Merchants Storage Co. of Virginia, once one of the largest agents for United Van Lines, has filed for bankruptcy in federal bankruptcy court in Alexandria.

"They've got a lot of creditors and potential creditors," said the company's receiver, Richard A. Bartl. "I guess it's quite a list."

Bankruptcy court files include a 225 page partial list of about 2,700 creditors of Merchants Storage and its three subsidiaries, Merchants Management, Inc., Merchants Custom House Brokers, Inc. and Merchants International, Inc.

Bartl said that company employes are trying to determine the company's assets. More complete court papers are due next week.

Among some assets listed in the partial court papers are 80 tractors and trailers, vans and other trucks. Two inoperative tractors are now at Dulles International Airport and two empty trailers are at the U.S. Naval Shipyard in Newport News.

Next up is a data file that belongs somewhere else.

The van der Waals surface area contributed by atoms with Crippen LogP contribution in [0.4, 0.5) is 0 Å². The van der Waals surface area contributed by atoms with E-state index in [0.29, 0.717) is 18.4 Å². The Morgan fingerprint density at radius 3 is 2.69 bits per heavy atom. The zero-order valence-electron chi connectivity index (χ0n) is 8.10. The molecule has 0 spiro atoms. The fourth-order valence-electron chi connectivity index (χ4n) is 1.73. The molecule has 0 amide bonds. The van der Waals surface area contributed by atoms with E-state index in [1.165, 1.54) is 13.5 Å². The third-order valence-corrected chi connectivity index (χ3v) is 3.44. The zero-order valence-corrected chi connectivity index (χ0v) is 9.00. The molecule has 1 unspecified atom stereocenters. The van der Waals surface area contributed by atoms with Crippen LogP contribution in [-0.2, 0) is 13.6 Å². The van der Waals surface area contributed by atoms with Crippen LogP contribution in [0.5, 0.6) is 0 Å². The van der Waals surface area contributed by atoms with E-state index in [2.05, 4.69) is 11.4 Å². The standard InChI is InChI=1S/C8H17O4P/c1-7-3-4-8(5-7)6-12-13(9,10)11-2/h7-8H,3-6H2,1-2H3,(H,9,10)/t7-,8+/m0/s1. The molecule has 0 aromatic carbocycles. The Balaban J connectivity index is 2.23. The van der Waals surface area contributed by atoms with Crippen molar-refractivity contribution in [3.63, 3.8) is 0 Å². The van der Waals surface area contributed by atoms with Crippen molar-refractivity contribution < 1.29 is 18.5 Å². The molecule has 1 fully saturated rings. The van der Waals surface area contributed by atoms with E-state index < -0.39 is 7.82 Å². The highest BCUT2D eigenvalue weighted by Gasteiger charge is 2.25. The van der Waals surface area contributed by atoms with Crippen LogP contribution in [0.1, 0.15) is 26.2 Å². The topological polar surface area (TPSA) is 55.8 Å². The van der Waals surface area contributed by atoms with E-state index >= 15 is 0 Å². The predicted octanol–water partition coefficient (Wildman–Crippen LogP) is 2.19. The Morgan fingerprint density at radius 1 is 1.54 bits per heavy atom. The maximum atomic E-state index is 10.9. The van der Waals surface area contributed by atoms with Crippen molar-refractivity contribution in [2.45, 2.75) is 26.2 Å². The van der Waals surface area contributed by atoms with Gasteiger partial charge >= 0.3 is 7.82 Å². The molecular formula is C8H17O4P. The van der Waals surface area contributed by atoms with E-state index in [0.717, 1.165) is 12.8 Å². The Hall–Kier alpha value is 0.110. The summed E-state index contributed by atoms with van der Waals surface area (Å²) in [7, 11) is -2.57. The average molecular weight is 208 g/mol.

Other assets include boxes, moving equipment, inventory, office furniture and others items which have "substantial value," court papers said.

Merchants Management rendered management, sales and administrative services to Merchants Storage, Merchants International and Merchants Custom House Brokers, according to court papers. Merchants International was in the international and domestic air and surface freight forwarding business as well as a travel agency, court papers said.

Last week Republic Van Lines of Baltimore, the nation's 11th largest moving company, said it was unable to repay a $3.4 million loan and had to close its doors. Republic said it had "insufficient funds to meet these obligations and has been unable to reach any reasonable solution of its financial and operating problems."

Republic does not expect "there will be any liquidation proceeds available for distribution to general creditors or to stockholders."

It could not be learned yesterday whether Merchants was a publicly held company.Bartl said he believed it was not. Merchants officials could not be reached for comment yesterday.

Industry officials have said many movers are falling upon hard times because of increased transportation costs such as higher gasoline and inadequate rate hikes granted by the Intersate Commerce Commission. They said the larger van lines are operating at onlya 1 percent profit margin.